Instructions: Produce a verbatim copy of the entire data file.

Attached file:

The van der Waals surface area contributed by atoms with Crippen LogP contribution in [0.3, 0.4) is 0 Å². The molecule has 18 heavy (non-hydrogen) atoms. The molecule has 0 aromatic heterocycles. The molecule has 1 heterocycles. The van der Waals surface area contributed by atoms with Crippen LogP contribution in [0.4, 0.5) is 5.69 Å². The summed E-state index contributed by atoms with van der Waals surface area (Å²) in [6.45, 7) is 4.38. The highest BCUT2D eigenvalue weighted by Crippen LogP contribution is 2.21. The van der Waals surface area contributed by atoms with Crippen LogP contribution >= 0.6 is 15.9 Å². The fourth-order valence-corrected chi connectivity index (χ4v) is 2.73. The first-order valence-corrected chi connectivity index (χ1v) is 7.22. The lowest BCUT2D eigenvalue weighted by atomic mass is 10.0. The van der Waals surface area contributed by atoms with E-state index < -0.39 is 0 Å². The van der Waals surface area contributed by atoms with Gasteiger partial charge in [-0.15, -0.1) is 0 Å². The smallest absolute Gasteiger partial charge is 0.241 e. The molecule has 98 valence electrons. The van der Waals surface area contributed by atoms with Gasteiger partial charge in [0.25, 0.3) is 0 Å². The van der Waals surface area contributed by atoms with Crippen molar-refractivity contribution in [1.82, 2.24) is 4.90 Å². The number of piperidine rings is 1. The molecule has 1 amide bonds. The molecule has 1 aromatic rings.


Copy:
The van der Waals surface area contributed by atoms with Crippen LogP contribution in [0.3, 0.4) is 0 Å². The molecule has 18 heavy (non-hydrogen) atoms. The molecule has 0 aromatic heterocycles. The molecule has 1 heterocycles. The van der Waals surface area contributed by atoms with Crippen LogP contribution in [0.4, 0.5) is 5.69 Å². The summed E-state index contributed by atoms with van der Waals surface area (Å²) in [6.45, 7) is 4.38. The highest BCUT2D eigenvalue weighted by Crippen LogP contribution is 2.21. The van der Waals surface area contributed by atoms with Crippen LogP contribution >= 0.6 is 15.9 Å². The fourth-order valence-corrected chi connectivity index (χ4v) is 2.73. The first-order valence-corrected chi connectivity index (χ1v) is 7.22. The lowest BCUT2D eigenvalue weighted by atomic mass is 10.0. The van der Waals surface area contributed by atoms with E-state index < -0.39 is 0 Å². The van der Waals surface area contributed by atoms with Gasteiger partial charge in [-0.15, -0.1) is 0 Å². The smallest absolute Gasteiger partial charge is 0.241 e. The molecule has 98 valence electrons. The van der Waals surface area contributed by atoms with Gasteiger partial charge in [0.25, 0.3) is 0 Å². The van der Waals surface area contributed by atoms with Crippen molar-refractivity contribution in [1.82, 2.24) is 4.90 Å². The number of piperidine rings is 1. The molecule has 1 amide bonds. The molecule has 1 aromatic rings.